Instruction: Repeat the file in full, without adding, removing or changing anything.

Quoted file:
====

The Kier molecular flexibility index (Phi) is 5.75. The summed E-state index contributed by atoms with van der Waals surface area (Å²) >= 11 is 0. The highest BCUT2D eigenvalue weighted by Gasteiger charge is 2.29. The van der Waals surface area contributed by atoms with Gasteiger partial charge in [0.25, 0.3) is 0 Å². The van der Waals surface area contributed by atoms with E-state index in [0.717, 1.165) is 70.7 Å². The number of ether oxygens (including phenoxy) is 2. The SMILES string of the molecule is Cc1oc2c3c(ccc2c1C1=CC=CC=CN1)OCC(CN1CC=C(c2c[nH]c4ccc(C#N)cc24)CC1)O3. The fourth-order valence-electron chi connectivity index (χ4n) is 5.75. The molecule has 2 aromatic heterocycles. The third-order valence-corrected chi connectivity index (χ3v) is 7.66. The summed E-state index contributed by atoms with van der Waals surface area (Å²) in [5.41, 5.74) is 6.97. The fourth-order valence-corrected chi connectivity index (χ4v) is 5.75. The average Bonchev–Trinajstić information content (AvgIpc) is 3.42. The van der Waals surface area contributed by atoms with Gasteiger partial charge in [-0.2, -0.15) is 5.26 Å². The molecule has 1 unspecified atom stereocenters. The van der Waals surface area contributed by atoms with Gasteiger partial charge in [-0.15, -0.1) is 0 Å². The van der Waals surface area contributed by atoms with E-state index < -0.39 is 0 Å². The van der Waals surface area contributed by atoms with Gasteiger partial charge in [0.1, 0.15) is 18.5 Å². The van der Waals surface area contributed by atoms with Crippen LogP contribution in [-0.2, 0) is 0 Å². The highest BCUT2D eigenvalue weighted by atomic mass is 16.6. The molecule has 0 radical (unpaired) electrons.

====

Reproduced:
The Kier molecular flexibility index (Phi) is 5.75. The summed E-state index contributed by atoms with van der Waals surface area (Å²) >= 11 is 0. The highest BCUT2D eigenvalue weighted by Gasteiger charge is 2.29. The van der Waals surface area contributed by atoms with Gasteiger partial charge in [0.25, 0.3) is 0 Å². The van der Waals surface area contributed by atoms with E-state index in [0.717, 1.165) is 70.7 Å². The number of ether oxygens (including phenoxy) is 2. The SMILES string of the molecule is Cc1oc2c3c(ccc2c1C1=CC=CC=CN1)OCC(CN1CC=C(c2c[nH]c4ccc(C#N)cc24)CC1)O3. The fourth-order valence-electron chi connectivity index (χ4n) is 5.75. The molecule has 2 aromatic heterocycles. The third-order valence-corrected chi connectivity index (χ3v) is 7.66. The summed E-state index contributed by atoms with van der Waals surface area (Å²) in [5.41, 5.74) is 6.97. The fourth-order valence-corrected chi connectivity index (χ4v) is 5.75. The average Bonchev–Trinajstić information content (AvgIpc) is 3.42. The van der Waals surface area contributed by atoms with Gasteiger partial charge in [-0.2, -0.15) is 5.26 Å². The molecule has 1 unspecified atom stereocenters. The van der Waals surface area contributed by atoms with Gasteiger partial charge in [-0.15, -0.1) is 0 Å². The van der Waals surface area contributed by atoms with E-state index < -0.39 is 0 Å². The van der Waals surface area contributed by atoms with Gasteiger partial charge in [0.1, 0.15) is 18.5 Å². The van der Waals surface area contributed by atoms with Crippen LogP contribution in [-0.2, 0) is 0 Å². The highest BCUT2D eigenvalue weighted by atomic mass is 16.6. The molecule has 0 radical (unpaired) electrons.